Thursday, Mar 31, 2005 at 17:45
For years I have been agonizing over whether to buy one. Nothing but praise from other 4wders that I know. But after reading the experiences of you guys I'd rather carry a few jerries as I usually do. I don't want to be stuck at Windy Corner watching my fuel drain away :((
Just out of curiosity was it mainly main replacement taks that split or other ones ?
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FollowupID: 361862

Follow Up By: Jolly - Thursday, Mar 31, 2005 at 17:55

Thursday, Mar 31, 2005 at 17:55
Footloose
We only ever had main replacement tanks (Fitted to Hilux's and Rodeos)
All the cruisers came with standard main and aux and thats the way they stayed
Jolly.
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FollowupID: 361866

Reply By: Jolly - Thursday, Mar 31, 2005 at 17:41

Thursday, Mar 31, 2005 at 17:41
Lizzard,

I worked for Main Roads WA in Derby and Kununurra as a mechanic and we were constantly welding up leaks on the tanks that were fitted to our vehicles, Not sure of brands as they were fitted in Perth before the vehicle was sent up, Though i must admit these vehicles used to cop a fair flogging, Used to always crack along the seems and where the mounting brackets were welded on. Easy enough to weld up on the Diesels but id be a bit worried about trying on the petrols,
If i was after one i would be looking for the following,
*Material Thickness (Thicker the Better)
*Distance between baffles (Closer they are the sturdier the tank,helps stop any
flexing)
*Look for one with a basic shape,Have seen some that have been built up like a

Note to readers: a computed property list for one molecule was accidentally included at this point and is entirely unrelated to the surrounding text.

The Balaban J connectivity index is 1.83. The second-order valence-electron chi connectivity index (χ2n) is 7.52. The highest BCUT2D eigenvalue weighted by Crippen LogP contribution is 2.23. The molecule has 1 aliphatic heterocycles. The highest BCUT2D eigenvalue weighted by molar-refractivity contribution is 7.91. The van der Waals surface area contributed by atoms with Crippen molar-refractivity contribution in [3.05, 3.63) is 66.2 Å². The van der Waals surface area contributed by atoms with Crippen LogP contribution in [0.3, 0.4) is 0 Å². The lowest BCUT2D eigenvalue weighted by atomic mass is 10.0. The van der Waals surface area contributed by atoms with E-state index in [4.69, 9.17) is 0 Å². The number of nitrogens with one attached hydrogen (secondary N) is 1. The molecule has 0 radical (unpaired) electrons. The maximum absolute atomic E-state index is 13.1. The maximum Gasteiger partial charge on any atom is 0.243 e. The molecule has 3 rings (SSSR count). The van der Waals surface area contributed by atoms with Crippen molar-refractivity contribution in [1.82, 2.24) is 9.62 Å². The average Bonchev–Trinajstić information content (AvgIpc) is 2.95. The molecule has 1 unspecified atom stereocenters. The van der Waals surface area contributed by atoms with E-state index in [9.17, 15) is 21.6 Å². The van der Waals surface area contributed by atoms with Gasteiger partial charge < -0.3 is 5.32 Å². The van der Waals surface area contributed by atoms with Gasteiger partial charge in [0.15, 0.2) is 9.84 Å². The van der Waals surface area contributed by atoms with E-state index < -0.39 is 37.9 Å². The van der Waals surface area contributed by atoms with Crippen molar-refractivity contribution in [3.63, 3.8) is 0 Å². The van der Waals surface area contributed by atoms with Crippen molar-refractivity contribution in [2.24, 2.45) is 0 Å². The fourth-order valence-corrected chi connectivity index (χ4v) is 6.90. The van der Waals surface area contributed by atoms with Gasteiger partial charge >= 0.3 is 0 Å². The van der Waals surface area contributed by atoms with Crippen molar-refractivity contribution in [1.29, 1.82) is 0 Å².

pyramid to take advantage of any space available,Problem being you end up with
20,000 welds...More welds, more chances of leaks
*Pay attention to mounting brackets (Are they mounted in spots were there is flex
etc..)

Hope this helps,
If you find a good one,Let me know...I'll be chasing one towards the end of the year..
Regards,
Jolly..
AnswerID: 104516

Reply By: Willem - Thursday, Mar 31, 2005 at 20:00

Thursday, Mar 31, 2005 at 20:00
I have reorganised the back of my truck to accommodate 6 steel jerry cans giving me a 210lt range in the 4.2 diesel GQ(I discount the 5 litres in the bottom of the tank) I know it is a pain to refill with jerries but I have become so used to it. The cost factor is another thing. Not much under $1000 to reorganise with long range tank/s and then you have the potential problem of them splitting
AnswerID: 104555

Follow Up By: Footloose - Thursday, Mar 31, 2005 at 21:53

Thursday, Mar 31, 2005 at 21:53
Hi Willem. Any reason for the steel Jerries ? Don't the new plastic ones last in the bush ? Or was it just that you have a good supply ? (At over $50 ea I wish I had :)
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FollowupID: 361920